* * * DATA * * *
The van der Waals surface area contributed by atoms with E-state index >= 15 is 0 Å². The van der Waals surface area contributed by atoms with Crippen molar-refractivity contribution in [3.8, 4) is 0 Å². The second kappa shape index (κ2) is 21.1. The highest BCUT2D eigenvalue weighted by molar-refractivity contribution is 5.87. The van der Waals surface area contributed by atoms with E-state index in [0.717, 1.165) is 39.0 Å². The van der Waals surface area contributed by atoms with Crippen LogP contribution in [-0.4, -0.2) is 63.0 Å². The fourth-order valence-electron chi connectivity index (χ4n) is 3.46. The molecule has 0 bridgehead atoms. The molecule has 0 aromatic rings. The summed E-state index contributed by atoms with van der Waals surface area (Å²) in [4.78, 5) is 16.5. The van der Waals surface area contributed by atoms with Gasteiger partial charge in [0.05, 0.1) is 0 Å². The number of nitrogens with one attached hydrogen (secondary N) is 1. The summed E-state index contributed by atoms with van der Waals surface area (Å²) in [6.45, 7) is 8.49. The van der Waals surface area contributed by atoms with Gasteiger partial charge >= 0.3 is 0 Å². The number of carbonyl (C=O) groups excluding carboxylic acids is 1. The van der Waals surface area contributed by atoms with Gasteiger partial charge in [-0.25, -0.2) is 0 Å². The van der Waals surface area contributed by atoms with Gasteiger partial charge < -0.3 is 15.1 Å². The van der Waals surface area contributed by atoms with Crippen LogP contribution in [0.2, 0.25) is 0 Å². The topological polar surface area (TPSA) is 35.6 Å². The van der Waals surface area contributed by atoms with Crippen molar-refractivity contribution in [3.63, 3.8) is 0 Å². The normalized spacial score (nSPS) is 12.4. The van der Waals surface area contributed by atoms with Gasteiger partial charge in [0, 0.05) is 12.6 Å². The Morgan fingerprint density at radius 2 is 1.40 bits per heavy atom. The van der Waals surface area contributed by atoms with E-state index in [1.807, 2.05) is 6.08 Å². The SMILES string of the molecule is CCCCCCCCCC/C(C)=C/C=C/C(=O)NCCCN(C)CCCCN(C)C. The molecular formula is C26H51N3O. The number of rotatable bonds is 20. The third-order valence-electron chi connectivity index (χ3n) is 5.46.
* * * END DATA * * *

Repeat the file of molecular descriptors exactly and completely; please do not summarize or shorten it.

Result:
The van der Waals surface area contributed by atoms with E-state index >= 15 is 0 Å². The van der Waals surface area contributed by atoms with Crippen molar-refractivity contribution in [3.8, 4) is 0 Å². The second kappa shape index (κ2) is 21.1. The highest BCUT2D eigenvalue weighted by molar-refractivity contribution is 5.87. The van der Waals surface area contributed by atoms with E-state index in [0.717, 1.165) is 39.0 Å². The van der Waals surface area contributed by atoms with Crippen LogP contribution in [-0.4, -0.2) is 63.0 Å². The fourth-order valence-electron chi connectivity index (χ4n) is 3.46. The molecule has 0 bridgehead atoms. The molecule has 0 aromatic rings. The summed E-state index contributed by atoms with van der Waals surface area (Å²) in [4.78, 5) is 16.5. The van der Waals surface area contributed by atoms with Gasteiger partial charge in [0.05, 0.1) is 0 Å². The number of nitrogens with one attached hydrogen (secondary N) is 1. The summed E-state index contributed by atoms with van der Waals surface area (Å²) in [6.45, 7) is 8.49. The van der Waals surface area contributed by atoms with Gasteiger partial charge >= 0.3 is 0 Å². The number of carbonyl (C=O) groups excluding carboxylic acids is 1. The van der Waals surface area contributed by atoms with Gasteiger partial charge in [-0.25, -0.2) is 0 Å². The van der Waals surface area contributed by atoms with Gasteiger partial charge < -0.3 is 15.1 Å². The van der Waals surface area contributed by atoms with Crippen LogP contribution in [0.2, 0.25) is 0 Å². The topological polar surface area (TPSA) is 35.6 Å². The van der Waals surface area contributed by atoms with Crippen molar-refractivity contribution in [3.63, 3.8) is 0 Å². The normalized spacial score (nSPS) is 12.4. The van der Waals surface area contributed by atoms with Gasteiger partial charge in [0, 0.05) is 12.6 Å². The Morgan fingerprint density at radius 2 is 1.40 bits per heavy atom. The van der Waals surface area contributed by atoms with E-state index in [1.807, 2.05) is 6.08 Å². The SMILES string of the molecule is CCCCCCCCCC/C(C)=C/C=C/C(=O)NCCCN(C)CCCCN(C)C. The molecular formula is C26H51N3O. The number of rotatable bonds is 20. The third-order valence-electron chi connectivity index (χ3n) is 5.46.